I offer two print sizes in one package, 8×12 and 4×6. You can do the math, it’s the same ratio of 2:3. That means when you get the prints in either size, nothing is cropped and nothing is missing. You are getting everything you see. If you decide to get 8×10 photo, you have to crop 2 inches off, that’s 16.66% of the image you are losing, and it becomes a 4:5 ratio.

I will apologize in advance for all photographers who do not mentally think about a 4:5 ratio in their viewfinder while busy shooting a hectic wedding day. In the worst case scenario where you happen to buy an expensive custom frame that is in the incorrect ratio, I can always do some Photoshop magic and shrink the photo to fit a 4:5 ratio and reconstruct the missing edges with the clone tool. That is if you don’t start the message with an angry and demanding tone of voice telling me I owe you a completely new set of photos.

Annie + Xin

Annie and Xin wanted to capture an old China feel, and what better place than Chinatown in New York City. The poses required for this theme is different from your typical affection-filled engaegment shoots. There is a mood of conservative coyness, a silence, and a hidden emotional story that doesn’t need words or public affection to express. It was a fun experiment and I encourage more couples to engage in themed sessions.


Barbara + Jason

I was fortunate to visit Chicago for the first time to photograph the engagement of Barbara and Jason back in 2011. We visited different locations between parks and the city, including the famous Cloud Gate.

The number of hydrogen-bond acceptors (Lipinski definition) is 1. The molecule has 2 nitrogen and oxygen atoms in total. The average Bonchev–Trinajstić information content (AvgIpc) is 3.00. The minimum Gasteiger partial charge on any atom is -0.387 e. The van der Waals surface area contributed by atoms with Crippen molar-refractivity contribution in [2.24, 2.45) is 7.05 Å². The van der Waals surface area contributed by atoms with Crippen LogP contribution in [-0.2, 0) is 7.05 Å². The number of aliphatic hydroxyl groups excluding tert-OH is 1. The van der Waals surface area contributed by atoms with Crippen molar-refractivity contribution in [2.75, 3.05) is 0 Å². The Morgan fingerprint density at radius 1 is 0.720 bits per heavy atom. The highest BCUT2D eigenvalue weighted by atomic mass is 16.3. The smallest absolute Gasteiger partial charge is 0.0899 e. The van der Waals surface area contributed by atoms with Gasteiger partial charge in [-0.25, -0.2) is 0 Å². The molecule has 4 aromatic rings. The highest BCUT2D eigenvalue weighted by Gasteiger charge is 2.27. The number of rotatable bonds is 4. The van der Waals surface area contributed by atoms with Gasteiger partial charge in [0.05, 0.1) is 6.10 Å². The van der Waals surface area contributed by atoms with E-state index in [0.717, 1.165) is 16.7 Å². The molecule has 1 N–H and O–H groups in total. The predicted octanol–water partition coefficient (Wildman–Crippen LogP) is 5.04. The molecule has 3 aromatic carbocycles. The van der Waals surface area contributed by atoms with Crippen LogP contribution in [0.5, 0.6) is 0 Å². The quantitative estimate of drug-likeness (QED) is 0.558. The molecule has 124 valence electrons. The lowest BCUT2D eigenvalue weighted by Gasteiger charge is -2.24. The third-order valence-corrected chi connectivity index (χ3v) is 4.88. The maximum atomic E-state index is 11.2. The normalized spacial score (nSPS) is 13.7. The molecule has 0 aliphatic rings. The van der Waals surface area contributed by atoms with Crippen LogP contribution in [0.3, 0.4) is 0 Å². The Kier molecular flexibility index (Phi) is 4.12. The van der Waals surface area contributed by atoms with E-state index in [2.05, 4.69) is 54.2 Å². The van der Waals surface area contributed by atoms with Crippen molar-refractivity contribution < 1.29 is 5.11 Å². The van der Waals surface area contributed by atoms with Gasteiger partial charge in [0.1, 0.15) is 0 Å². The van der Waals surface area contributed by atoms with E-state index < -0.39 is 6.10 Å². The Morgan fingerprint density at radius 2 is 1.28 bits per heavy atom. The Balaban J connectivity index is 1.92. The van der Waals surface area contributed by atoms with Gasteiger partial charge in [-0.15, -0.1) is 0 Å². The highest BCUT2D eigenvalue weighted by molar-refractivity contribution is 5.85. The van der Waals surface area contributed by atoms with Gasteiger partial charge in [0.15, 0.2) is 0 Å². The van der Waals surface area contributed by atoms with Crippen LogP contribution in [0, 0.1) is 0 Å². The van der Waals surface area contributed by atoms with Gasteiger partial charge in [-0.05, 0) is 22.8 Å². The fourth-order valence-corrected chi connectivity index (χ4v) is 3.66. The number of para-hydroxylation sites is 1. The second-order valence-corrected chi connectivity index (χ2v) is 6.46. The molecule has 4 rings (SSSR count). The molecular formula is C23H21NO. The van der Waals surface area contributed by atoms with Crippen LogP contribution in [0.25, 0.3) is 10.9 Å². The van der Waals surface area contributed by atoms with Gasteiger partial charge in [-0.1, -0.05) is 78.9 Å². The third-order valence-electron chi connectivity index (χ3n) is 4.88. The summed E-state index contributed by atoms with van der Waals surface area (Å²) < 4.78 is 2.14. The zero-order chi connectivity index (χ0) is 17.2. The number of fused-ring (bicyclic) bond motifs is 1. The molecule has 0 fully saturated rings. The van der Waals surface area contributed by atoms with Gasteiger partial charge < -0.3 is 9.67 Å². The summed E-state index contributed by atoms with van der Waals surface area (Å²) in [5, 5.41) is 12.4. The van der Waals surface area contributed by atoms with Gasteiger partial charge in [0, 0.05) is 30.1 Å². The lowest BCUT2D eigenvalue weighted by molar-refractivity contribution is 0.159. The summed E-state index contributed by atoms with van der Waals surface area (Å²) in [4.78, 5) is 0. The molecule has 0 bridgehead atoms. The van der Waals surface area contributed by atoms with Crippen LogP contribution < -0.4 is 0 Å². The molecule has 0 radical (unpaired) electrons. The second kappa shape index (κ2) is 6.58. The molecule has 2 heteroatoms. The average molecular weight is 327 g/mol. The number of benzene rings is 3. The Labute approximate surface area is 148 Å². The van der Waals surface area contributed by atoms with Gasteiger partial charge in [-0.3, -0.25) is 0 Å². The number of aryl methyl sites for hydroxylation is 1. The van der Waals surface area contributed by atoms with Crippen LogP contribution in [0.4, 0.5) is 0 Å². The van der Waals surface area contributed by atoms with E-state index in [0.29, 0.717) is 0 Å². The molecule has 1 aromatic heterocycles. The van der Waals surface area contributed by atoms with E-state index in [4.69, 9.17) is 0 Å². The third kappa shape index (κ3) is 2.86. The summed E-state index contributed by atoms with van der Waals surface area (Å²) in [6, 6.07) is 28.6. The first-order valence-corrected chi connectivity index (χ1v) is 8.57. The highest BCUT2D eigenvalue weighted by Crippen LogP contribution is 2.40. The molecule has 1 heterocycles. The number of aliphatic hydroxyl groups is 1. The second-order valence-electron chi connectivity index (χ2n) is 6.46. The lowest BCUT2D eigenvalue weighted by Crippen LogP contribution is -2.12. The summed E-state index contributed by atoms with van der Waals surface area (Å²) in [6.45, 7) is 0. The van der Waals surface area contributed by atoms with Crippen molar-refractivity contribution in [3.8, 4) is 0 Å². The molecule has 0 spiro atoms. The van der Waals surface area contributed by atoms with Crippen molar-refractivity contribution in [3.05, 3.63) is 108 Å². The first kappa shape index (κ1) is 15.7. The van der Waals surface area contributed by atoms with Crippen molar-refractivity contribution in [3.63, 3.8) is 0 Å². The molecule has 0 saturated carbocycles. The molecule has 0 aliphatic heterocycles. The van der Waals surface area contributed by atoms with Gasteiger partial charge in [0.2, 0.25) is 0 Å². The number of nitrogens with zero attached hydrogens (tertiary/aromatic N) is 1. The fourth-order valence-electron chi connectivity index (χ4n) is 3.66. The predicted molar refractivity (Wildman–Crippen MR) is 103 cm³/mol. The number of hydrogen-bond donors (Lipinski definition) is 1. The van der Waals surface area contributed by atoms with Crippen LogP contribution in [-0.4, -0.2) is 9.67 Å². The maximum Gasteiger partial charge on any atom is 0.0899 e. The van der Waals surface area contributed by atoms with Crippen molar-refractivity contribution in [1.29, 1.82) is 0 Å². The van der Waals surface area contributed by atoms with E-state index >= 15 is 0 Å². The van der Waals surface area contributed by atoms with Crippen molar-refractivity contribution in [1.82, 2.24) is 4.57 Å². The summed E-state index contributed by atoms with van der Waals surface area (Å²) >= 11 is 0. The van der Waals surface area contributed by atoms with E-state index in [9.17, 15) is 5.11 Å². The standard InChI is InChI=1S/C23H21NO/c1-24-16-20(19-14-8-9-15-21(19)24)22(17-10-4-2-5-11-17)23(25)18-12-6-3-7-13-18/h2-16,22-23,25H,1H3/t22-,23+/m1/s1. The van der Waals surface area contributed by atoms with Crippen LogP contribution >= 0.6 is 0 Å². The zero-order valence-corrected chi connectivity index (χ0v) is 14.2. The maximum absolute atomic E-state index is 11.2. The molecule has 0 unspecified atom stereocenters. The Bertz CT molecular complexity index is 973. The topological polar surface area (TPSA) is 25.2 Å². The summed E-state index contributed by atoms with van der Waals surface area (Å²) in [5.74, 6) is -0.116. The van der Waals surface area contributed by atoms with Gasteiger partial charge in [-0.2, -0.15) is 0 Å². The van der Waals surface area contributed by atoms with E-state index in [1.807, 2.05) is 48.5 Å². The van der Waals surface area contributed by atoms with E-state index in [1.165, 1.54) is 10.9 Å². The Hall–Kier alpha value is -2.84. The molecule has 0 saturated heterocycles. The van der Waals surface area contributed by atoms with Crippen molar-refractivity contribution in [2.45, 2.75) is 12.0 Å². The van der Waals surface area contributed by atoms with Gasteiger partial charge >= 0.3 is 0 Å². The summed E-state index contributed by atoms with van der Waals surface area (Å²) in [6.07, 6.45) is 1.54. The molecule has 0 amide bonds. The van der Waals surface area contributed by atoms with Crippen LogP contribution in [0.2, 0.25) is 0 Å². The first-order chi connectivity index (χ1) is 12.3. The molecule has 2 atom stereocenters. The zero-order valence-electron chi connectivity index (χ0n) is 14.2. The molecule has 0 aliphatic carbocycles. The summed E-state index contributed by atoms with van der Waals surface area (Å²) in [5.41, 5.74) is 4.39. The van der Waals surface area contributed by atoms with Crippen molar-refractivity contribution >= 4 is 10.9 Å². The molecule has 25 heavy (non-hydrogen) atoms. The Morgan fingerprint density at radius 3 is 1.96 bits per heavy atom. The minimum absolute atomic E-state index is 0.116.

Marie + Dan

Here’s a look back at Marie and Dan’s engagement and wedding portraits. One look at Marie’s eyes and you’ll never wonder why Dan fell in love with her. Due to my schedule I couldn’t capture her wedding day, so we scheduled a portrait session after. It’s not everyday you find out a bride can drive stick shift, so why not let her do some drifting action?


Consumerism Destroying Art

Before the days where everyone could afford a professional DSLR and have access to cookie cutter portfolio websites, finding a wedding photographer was a local search, usually through word of mouth. It’s easy to see how saturated the internet is with aspiring wedding photographers, anyone with spare change can start up their own business and practice at friends’ weddings. The competition is fierce, the selection is overwhelming. We are in the age of smart digital shopping, the days of Fat Wallet turned to Groupons, getting the best value for your money, seeking discounts while expecting highest quality. This is good practice for mass produced products where it drives costs of products down due to demand, however, this is killing the art of photography, specifically wedding photography.

Back in the days when digital was only slowly taking over film, and internet portfolios were rare, wedding clients did not complain about not getting their money’s worth. Considering you get married once with one set of photos, how could you really know if someone could have done a better job, or even shot it differently? You accepted what you got. This is not to say you should accept low quality work even if you have nothing to compare it with, but also not to expect the entire wall found on your Pinterest to be in your album.